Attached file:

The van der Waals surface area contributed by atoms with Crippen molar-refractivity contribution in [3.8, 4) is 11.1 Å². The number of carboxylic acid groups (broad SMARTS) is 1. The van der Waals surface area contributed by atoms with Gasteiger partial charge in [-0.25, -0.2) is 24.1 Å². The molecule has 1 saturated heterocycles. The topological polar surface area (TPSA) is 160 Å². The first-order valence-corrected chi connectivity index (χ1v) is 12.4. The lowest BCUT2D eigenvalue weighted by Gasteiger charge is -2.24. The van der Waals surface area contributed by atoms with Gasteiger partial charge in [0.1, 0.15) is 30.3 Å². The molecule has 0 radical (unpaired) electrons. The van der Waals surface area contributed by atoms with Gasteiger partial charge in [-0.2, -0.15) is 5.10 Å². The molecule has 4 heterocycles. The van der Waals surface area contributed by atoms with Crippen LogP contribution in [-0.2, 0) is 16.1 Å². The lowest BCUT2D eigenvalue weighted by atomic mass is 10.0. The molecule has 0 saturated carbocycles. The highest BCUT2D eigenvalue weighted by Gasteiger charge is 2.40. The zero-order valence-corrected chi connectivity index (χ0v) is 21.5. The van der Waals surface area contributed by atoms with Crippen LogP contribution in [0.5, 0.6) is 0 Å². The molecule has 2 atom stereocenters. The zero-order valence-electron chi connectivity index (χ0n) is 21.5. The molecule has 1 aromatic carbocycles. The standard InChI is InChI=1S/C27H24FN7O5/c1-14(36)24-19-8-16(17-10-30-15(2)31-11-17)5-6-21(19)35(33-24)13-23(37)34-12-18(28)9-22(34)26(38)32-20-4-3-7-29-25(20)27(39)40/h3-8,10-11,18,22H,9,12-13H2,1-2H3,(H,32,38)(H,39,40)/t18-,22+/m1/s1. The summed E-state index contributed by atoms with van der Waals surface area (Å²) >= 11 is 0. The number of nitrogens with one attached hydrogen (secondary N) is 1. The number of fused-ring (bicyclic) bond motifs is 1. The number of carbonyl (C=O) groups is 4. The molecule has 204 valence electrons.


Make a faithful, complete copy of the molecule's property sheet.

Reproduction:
The van der Waals surface area contributed by atoms with Crippen molar-refractivity contribution in [3.8, 4) is 11.1 Å². The number of carboxylic acid groups (broad SMARTS) is 1. The van der Waals surface area contributed by atoms with Gasteiger partial charge in [-0.25, -0.2) is 24.1 Å². The molecule has 1 saturated heterocycles. The topological polar surface area (TPSA) is 160 Å². The first-order valence-corrected chi connectivity index (χ1v) is 12.4. The lowest BCUT2D eigenvalue weighted by Gasteiger charge is -2.24. The van der Waals surface area contributed by atoms with Gasteiger partial charge in [0.1, 0.15) is 30.3 Å². The molecule has 0 radical (unpaired) electrons. The van der Waals surface area contributed by atoms with Gasteiger partial charge in [-0.2, -0.15) is 5.10 Å². The molecule has 4 heterocycles. The van der Waals surface area contributed by atoms with Crippen LogP contribution in [-0.2, 0) is 16.1 Å². The lowest BCUT2D eigenvalue weighted by atomic mass is 10.0. The molecule has 0 saturated carbocycles. The highest BCUT2D eigenvalue weighted by Gasteiger charge is 2.40. The zero-order valence-corrected chi connectivity index (χ0v) is 21.5. The van der Waals surface area contributed by atoms with Crippen LogP contribution in [0.5, 0.6) is 0 Å². The molecule has 2 atom stereocenters. The zero-order valence-electron chi connectivity index (χ0n) is 21.5. The molecule has 1 aromatic carbocycles. The standard InChI is InChI=1S/C27H24FN7O5/c1-14(36)24-19-8-16(17-10-30-15(2)31-11-17)5-6-21(19)35(33-24)13-23(37)34-12-18(28)9-22(34)26(38)32-20-4-3-7-29-25(20)27(39)40/h3-8,10-11,18,22H,9,12-13H2,1-2H3,(H,32,38)(H,39,40)/t18-,22+/m1/s1. The summed E-state index contributed by atoms with van der Waals surface area (Å²) >= 11 is 0. The number of nitrogens with one attached hydrogen (secondary N) is 1. The number of fused-ring (bicyclic) bond motifs is 1. The number of carbonyl (C=O) groups is 4. The molecule has 204 valence electrons.